NEW YORK — The problematic contrast between how Arabs see themselves and how they are generally perceived in the U.S. public sphere of media and politics jolted me again this week, as I followed American mainstream mass media that mostly mentions Arab countries in the context of war, terrorism, refugees, collapsing states, or security threats. I simultaneously read through the results of the new Arab Opinion Index poll published by the Doha-based Arab Center for Research and Policy Studies that provided multiple insights into the actual identities, values, and policy views of Arabs across our region. The contrast between the Arab reality and its perception in the U.S. was stark, and troubling.
The latest poll (the fifth since 2011) interviewed 18,310 individuals in 12 Arab countries, with an overall margin of error of +/- 2 percent. Several significant findings deserve greater appreciation in the U.S. and other Western lands that still largely deal with an imagined, rather than the actual, Arab world.
Arab citizens’ attitudes towards the “Islamic State” (ISIS) indicate that religiosity does not play as big a role in people’s actions as often perceived abroad. Eighty-nine percent of respondents opposed ISIS, while just 2 percent had a “very positive” and 3 percent had a “positive to some extent” view of ISIS. This reconfirms the overwhelming rejection of ISIS in Arab societies, though it is also worrying that 5 percent, or 20 million Arabs, had positive views of it.
More interestingly, Arab views of ISIS are not correlated with religiosity, the survey found, as positive and negative views were expressed equally frequently by people who self-identify as “very religious,” “religious” and “not religious.” Other questions on individual religiosity, views of ISIS, and the role of religion in public life indicate that attitudes towards ISIS are defined by political considerations, rather than by religious beliefs.
While the prevalent preference among Americans to deal with ISIS seems to be ongoing military action or promoting “moderate Islam,” just seventeen percent of Arabs suggest military action as their first option. The other first options among the majority of respondents included “ending foreign intervention,” “supporting Arab democratic transition,” “resolving the Palestinian cause,” and ending the Syrian conflict in a manner which meets the aspirations of the Syrian people.”
In other words, the survey analysts said, “In broad terms, the Arab public supports taking a comprehensive set of political, economic, social and military measures to confront terrorism.”
The Arab focus on political factors that exacerbate many of our problems was also reflected in increasing public disenchantment with the policies of Arab and foreign powers towards Palestine, Syria, Iraq, Libya and Yemen. Strong majorities negatively viewed the foreign policies of Russia, Iran, and the United States (from 66 to 75 percent). Arabs widely also saw the United States as the greatest single threat to collective Arab security — 67 percent of Arabs said both the U.S. or Israel pose the greatest threat to collective Arab security (ten percent said Iran). Majorities of Arabs (from 59 to 89 percent) saw Israel, the United States, Russia, Iran, and France as threatening the region’s stability.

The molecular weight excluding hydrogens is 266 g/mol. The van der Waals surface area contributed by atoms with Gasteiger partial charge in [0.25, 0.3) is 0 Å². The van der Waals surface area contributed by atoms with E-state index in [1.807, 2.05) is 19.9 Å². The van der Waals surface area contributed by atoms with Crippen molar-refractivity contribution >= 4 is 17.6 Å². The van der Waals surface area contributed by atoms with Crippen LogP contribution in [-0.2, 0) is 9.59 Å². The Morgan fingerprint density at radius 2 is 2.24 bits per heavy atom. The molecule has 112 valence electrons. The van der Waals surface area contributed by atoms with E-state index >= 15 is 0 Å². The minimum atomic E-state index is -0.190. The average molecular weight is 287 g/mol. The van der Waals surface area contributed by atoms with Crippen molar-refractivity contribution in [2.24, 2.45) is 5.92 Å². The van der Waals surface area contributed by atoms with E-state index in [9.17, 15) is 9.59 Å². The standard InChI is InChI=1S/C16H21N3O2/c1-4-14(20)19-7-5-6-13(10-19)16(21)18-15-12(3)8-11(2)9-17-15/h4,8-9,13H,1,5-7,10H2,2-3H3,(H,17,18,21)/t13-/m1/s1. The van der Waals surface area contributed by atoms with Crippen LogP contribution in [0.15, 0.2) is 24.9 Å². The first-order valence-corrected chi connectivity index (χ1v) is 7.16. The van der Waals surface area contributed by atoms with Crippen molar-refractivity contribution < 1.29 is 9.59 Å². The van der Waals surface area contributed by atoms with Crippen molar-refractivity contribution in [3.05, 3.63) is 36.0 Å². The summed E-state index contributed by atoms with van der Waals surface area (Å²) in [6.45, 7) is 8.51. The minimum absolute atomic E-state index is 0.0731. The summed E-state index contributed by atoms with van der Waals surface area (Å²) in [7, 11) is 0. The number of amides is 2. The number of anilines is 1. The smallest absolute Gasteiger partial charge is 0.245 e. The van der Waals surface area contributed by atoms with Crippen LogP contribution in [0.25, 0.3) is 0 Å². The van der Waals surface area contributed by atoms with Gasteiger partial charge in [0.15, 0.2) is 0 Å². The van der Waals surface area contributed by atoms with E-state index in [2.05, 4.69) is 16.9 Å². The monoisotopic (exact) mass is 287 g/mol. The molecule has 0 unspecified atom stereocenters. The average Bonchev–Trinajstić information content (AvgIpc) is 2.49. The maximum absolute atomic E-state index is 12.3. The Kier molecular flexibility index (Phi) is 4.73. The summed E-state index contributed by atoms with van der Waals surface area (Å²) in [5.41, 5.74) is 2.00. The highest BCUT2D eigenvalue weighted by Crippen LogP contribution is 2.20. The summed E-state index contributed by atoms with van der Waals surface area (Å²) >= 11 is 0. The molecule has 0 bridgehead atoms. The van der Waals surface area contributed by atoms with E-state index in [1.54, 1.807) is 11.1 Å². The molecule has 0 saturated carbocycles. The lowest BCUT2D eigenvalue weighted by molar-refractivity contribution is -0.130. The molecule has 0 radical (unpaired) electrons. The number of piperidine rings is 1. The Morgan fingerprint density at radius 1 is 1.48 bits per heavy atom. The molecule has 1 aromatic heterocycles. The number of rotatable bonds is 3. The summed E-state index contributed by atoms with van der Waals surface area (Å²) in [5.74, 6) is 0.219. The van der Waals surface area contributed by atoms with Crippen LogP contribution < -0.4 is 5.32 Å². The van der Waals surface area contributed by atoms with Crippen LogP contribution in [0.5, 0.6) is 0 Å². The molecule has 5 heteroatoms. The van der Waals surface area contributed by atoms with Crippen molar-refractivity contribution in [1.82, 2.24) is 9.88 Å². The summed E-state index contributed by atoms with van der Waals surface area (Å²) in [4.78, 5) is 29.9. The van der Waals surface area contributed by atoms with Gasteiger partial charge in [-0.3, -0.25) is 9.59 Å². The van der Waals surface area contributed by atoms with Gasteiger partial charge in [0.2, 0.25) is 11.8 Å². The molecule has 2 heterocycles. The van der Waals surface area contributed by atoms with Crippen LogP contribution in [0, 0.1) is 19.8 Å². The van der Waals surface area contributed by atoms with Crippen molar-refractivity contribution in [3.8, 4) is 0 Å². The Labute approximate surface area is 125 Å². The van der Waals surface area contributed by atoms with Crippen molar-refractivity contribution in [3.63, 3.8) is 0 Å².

It was fascinating to see that while the U.S government and Israel are seeking a mythological alliance of Arabs and Israel against Iran, the survey found that the overwhelming majority of Arabs (86 percent) reject official recognition of Israel by their governments. This reflected widespread perceptions of Israel’s colonialist policies towards the Palestinians and its expansionist threat to other Arab countries. Dr. Mohammad Almasri, Coordinator of the Arab Opinion Index, explained this Arab animosity towards Israel as reflecting political actions, rather than being framed in cultural or religious terms.
Perhaps the most troubling finding of the poll was about the material condition of Arab families, and their views of the biggest problems they faced. The single most pressing problem facing respondents’ country was economic conditions (44 percent), followed by priorities related to governmental performance (20 percent), the stalled democratic transition, deficiencies in public services, and the spread of financial and administrative corruption.
Not surprisingly, the survey also identified widespread and total lack of satisfaction with people’s financial circumstances. Nearly half (49 percent) said their household incomes were sufficient to cover necessary expenditures, but they could not make any savings (designated as living “in hardship”). Another 29 percent of Arab citizens cannot cover their basic family expenses, and thus live “in need.”
In other words, nearly 4 out of 5 Arabs live in precarious family situations where they do not have enough money, savings, or social safety net mechanisms to handle critical human needs in daily life or in an emergency.
These findings cry out for a better grasp of the linkages between this crushing and precarious reality at family level, the sustained autocratic and increasingly incompetent policies of Arab governments that are supported by foreign powers, and the impacts of the Arab-Israeli conflict and the war-making politics of regional Arab and non-Arab powers — precisely the biggest issues for ordinary Arabs that almost never appear in the U.S. public sphere.
(The survey results are available on-line at http://english.dohainstitute.org/file/Get/d3e8a41a-661d-44f0-9e02-6d237cb91869)
Rami G. Khouri is a senior fellow at the American University of Beirut and the Harvard Kennedy School, and can be followed on Twitter @ramikhouri
Copyright ©2017 Rami G. Khouri — distributed by Agence Global